In the early 1970s, Eric Birse and colleagues at the Macaulay (now James Hutton) Institute classified and mapped bioclimatic conditions in Scotland. The methods were empirical and based upon extensive field experience. This culminated in a detailed bioclimatic zonation of Scotland consistent with large continental classifications based upon thermal zonation, moisture, and oceanicity. The resulting maps became popular with a range of users, including vegetation and soil surveyors.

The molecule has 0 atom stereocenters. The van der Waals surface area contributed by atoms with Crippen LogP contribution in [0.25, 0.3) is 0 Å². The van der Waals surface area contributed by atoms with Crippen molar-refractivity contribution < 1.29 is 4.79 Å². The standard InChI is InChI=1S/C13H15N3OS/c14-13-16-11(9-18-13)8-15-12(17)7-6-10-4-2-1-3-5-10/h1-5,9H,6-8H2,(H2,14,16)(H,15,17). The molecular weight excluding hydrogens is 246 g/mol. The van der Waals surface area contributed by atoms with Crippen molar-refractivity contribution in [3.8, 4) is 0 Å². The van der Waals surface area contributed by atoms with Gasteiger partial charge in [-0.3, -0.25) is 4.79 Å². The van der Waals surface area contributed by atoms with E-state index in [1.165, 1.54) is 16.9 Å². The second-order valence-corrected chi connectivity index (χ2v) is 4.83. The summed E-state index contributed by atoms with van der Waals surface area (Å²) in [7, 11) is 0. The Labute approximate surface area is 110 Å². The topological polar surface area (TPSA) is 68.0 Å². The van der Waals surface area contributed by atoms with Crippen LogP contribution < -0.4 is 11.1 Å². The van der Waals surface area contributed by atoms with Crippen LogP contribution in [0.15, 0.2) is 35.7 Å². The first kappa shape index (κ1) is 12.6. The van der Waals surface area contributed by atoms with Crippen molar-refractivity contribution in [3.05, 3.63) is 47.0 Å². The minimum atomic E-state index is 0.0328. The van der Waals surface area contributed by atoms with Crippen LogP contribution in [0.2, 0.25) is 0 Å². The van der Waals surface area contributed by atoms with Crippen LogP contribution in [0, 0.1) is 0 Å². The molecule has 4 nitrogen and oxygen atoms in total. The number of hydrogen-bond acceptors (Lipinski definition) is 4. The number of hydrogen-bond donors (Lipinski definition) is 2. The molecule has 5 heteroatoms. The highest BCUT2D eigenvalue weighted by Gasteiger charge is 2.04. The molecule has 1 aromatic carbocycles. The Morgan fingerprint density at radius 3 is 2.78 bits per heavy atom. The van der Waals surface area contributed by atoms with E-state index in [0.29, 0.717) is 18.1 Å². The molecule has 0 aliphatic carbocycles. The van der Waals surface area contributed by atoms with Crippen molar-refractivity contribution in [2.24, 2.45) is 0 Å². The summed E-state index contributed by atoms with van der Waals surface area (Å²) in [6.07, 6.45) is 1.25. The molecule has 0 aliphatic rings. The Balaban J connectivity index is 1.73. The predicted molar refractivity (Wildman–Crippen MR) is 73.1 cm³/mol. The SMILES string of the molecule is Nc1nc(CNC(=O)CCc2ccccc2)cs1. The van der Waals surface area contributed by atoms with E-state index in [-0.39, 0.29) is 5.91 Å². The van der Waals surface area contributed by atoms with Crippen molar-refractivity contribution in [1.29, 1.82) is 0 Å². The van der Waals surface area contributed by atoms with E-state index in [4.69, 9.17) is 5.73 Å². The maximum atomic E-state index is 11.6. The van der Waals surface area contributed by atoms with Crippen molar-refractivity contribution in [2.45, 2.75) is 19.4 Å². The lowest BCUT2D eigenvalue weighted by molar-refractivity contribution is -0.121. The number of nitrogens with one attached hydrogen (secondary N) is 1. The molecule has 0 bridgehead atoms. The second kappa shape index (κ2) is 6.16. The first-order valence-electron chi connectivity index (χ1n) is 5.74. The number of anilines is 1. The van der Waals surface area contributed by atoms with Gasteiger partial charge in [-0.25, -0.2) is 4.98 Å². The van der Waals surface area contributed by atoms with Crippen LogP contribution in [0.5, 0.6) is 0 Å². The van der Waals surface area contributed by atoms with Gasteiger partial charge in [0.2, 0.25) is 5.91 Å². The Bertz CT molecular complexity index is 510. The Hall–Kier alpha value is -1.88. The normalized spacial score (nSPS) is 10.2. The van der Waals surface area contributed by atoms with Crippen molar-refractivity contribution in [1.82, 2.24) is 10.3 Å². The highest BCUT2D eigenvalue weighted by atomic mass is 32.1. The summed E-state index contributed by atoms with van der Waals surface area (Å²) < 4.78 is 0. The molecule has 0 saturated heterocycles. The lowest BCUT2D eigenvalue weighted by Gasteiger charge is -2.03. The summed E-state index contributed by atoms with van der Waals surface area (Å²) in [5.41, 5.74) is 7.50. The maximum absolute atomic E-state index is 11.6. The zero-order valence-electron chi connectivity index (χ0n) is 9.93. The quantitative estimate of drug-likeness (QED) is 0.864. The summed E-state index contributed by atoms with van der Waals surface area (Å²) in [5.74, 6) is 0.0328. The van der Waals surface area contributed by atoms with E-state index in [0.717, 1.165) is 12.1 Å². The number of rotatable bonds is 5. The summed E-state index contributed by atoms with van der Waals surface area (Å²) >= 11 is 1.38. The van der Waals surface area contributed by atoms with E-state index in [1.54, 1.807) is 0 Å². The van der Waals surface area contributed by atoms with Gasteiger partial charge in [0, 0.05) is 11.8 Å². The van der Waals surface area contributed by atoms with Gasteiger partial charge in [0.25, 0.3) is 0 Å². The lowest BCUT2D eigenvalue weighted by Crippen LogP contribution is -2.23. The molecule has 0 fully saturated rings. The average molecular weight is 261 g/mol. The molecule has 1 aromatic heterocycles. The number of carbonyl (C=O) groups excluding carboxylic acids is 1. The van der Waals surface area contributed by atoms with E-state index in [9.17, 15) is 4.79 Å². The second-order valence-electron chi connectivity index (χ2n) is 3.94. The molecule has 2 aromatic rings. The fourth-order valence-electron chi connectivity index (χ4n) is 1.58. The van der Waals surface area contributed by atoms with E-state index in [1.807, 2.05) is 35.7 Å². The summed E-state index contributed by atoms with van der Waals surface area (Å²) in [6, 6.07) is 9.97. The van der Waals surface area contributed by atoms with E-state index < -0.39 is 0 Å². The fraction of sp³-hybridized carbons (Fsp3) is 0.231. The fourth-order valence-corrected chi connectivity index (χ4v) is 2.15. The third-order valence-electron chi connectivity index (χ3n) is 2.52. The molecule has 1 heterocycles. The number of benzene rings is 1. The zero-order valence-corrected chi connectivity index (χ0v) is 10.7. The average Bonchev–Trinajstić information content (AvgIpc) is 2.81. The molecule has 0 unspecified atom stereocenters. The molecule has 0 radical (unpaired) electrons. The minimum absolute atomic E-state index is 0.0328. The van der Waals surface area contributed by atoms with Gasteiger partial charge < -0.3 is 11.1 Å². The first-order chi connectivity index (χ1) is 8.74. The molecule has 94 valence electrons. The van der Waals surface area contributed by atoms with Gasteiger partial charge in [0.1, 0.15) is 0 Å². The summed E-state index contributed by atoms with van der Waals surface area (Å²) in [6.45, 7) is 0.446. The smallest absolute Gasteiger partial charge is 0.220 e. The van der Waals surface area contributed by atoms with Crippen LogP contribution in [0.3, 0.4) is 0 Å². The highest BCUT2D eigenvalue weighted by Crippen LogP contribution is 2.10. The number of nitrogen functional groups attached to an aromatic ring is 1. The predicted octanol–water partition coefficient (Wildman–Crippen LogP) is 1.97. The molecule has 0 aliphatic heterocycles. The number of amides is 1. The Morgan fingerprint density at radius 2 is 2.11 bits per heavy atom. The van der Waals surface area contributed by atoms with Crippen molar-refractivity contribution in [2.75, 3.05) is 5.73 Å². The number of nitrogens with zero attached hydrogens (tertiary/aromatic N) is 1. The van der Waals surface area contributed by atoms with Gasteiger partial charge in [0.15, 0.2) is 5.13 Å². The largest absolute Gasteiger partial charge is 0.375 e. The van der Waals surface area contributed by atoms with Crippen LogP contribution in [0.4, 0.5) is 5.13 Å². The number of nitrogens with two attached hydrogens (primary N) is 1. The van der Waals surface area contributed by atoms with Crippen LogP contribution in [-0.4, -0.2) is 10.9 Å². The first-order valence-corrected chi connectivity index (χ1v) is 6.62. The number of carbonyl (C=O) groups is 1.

A recent study by Iain Brown at the University of York has used GIS and automated spatial interpolation with the Birse schema to update the bioclimate zonation (the original maps used climate data for 1921-1950) and to reference climate change and its implications for the natural environment. Zone changes have been investigated for recent periods (comparing 1961-1980 with 1991-2010) and the future (2050s projections). The hierarchical schema facilitates both a primary zonation to identify changes in the main bioclimate classes and a more detailed subclass zonation for local changes. General expansion of the Temperate thermal zone (at the expense of the Boreal and OroArctic zones) is therefore accompanied by upslope zone shifts in mountains but also by west-east shifts in moisture classes and an increase in oceanicity. Implications have been initially assessed for biodiversity and ecosystems using the SNH EUNIS habitat data.